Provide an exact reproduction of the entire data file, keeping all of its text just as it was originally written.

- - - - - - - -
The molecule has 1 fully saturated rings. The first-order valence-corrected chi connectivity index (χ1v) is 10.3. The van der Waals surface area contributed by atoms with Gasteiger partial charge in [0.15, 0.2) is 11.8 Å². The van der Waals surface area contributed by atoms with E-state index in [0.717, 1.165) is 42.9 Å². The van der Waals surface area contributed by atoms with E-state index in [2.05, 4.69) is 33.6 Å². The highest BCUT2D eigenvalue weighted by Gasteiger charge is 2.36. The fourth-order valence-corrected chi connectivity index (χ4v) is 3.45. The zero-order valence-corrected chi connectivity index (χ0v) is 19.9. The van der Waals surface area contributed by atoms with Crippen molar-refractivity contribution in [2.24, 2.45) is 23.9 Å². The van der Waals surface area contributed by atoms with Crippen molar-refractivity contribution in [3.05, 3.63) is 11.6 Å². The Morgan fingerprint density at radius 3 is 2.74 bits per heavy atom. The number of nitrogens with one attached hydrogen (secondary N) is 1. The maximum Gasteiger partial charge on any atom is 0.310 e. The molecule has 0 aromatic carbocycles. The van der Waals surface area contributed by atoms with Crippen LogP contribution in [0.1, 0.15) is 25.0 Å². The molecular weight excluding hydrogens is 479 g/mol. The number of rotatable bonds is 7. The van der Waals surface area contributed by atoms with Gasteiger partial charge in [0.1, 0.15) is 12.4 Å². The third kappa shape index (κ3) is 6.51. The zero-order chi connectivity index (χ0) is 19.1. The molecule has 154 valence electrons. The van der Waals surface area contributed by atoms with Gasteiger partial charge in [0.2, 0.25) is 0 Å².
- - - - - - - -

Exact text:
The molecule has 1 fully saturated rings. The first-order valence-corrected chi connectivity index (χ1v) is 10.3. The van der Waals surface area contributed by atoms with Gasteiger partial charge in [0.15, 0.2) is 11.8 Å². The van der Waals surface area contributed by atoms with E-state index in [0.717, 1.165) is 42.9 Å². The van der Waals surface area contributed by atoms with E-state index in [2.05, 4.69) is 33.6 Å². The highest BCUT2D eigenvalue weighted by Gasteiger charge is 2.36. The fourth-order valence-corrected chi connectivity index (χ4v) is 3.45. The zero-order valence-corrected chi connectivity index (χ0v) is 19.9. The van der Waals surface area contributed by atoms with Crippen molar-refractivity contribution in [2.24, 2.45) is 23.9 Å². The van der Waals surface area contributed by atoms with Crippen molar-refractivity contribution in [3.05, 3.63) is 11.6 Å². The Morgan fingerprint density at radius 3 is 2.74 bits per heavy atom. The number of nitrogens with one attached hydrogen (secondary N) is 1. The maximum Gasteiger partial charge on any atom is 0.310 e. The molecule has 0 aromatic carbocycles. The van der Waals surface area contributed by atoms with Crippen LogP contribution in [0.1, 0.15) is 25.0 Å². The molecular weight excluding hydrogens is 479 g/mol. The number of rotatable bonds is 7. The van der Waals surface area contributed by atoms with Gasteiger partial charge in [0.1, 0.15) is 12.4 Å². The third kappa shape index (κ3) is 6.51. The zero-order chi connectivity index (χ0) is 19.1. The molecule has 154 valence electrons. The van der Waals surface area contributed by atoms with Gasteiger partial charge in [0.2, 0.25) is 0 Å².